“But this week the charity proved it had won converts, at least within the music industry. More than 70 artists, among them Jay-Z, Beyoncé, Bruce Springsteen, Pearl Jam and Bruno Mars, have pledged to give the project two tickets from each of their concerts over the next year, creating a pool of more than 20,000 tickets.

“The tickets will be used as prizes to encourage people to become involved in causes like fighting poverty in the third world, eradicating polio, building schools and ending famine. To win the tickets, fans are asked to earn points by taking action through a related Web site, globalcitizen.org. They can sign petitions, pledge to volunteer their time as aid workers, write elected leaders or donate money to aid organizations.

“‘It provides us with an opportunity to get really powerful activism worldwide,’ said Hugh Evans, the chief executive of the Global Poverty Project.” More.

Do check out a related post from 2011 on a countertenor who runs Artists for a Cause, a collaboration that provides talent for fundraising events — here.

Photo: Julie Glassberg for The New York Times
Neil Young with Crazy Horse performing in Central Park in September 2012 in a benefit concert for the Global Poverty Project.

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We heard an amazing concert by countertenor Terry Barber last night. His range goes from baritone to soprano, and his repertoire from the 1600s to contemporary. Formerly with the Grammy-winning group Chanticleer, Barber records and tours widely. You can hear excerpts from both his sacred and secular music on YouTube. Search on his name as I am having trouble embedding a sample here. (Weak Internet connection.)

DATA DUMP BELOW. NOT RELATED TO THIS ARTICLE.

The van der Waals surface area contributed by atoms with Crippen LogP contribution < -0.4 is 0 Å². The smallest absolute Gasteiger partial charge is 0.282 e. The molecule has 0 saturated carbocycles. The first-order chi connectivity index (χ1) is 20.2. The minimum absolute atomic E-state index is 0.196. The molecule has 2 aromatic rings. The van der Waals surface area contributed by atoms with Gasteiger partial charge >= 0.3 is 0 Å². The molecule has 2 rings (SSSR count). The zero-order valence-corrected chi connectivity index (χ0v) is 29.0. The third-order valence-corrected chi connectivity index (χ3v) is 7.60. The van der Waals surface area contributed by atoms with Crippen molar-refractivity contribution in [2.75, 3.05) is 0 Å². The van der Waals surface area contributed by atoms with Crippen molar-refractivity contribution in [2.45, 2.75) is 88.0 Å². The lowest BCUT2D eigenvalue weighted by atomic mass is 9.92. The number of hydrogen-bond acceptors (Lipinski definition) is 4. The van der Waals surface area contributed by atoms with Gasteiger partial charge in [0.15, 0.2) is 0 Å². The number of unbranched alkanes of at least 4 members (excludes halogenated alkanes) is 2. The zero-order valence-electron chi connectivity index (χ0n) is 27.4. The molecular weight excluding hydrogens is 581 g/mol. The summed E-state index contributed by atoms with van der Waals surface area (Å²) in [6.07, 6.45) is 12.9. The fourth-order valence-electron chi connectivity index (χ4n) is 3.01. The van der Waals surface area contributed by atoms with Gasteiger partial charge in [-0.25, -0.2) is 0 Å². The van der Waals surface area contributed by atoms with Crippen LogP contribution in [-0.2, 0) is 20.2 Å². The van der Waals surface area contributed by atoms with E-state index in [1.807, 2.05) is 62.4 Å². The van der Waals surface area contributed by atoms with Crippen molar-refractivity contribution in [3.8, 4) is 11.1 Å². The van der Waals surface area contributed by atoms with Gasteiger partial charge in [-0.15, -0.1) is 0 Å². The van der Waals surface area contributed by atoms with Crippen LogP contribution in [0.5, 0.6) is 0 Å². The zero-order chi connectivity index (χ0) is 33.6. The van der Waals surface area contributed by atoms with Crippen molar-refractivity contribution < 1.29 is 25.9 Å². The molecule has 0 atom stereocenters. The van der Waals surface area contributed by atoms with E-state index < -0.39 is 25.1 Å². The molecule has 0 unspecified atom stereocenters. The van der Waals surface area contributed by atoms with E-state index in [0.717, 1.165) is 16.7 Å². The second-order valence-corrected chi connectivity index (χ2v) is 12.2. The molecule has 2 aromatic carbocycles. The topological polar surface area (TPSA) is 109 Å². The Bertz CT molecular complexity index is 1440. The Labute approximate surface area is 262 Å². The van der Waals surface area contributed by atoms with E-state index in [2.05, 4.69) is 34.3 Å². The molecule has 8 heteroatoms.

Barber also founded, in honor of his mother, Artists for a Cause, which enlists performers for the fundraising activities of worthy nonprofits. Last night’s concert was for the benefit of the Mary D Fund, which provides for the emergency needs of struggling families in Rhode Island’s smallest town. It was held in the church where Suzanne and Erik were married not that long ago, and their pianist, Carrie Todd, accompanied Barber — along with organist Brink Bush and violinist Lisa Gray.

My husband and I are huge fans of Broadway music but loved everything that Barber performed (including the 2004 “Every time I look at you,” Schubert’s “Wohin,” Bernstein’s “A Simple Song,” Mozart’s “Laudate Dominum,” and  Cohen’s “Hallejujah.” “Anthem,” from the great Tim Rice musical “Chess,” blew us away. A piece that I recognized from what I used to call my “cancer dance class” was “You Raise Me Up” — tremendously moving.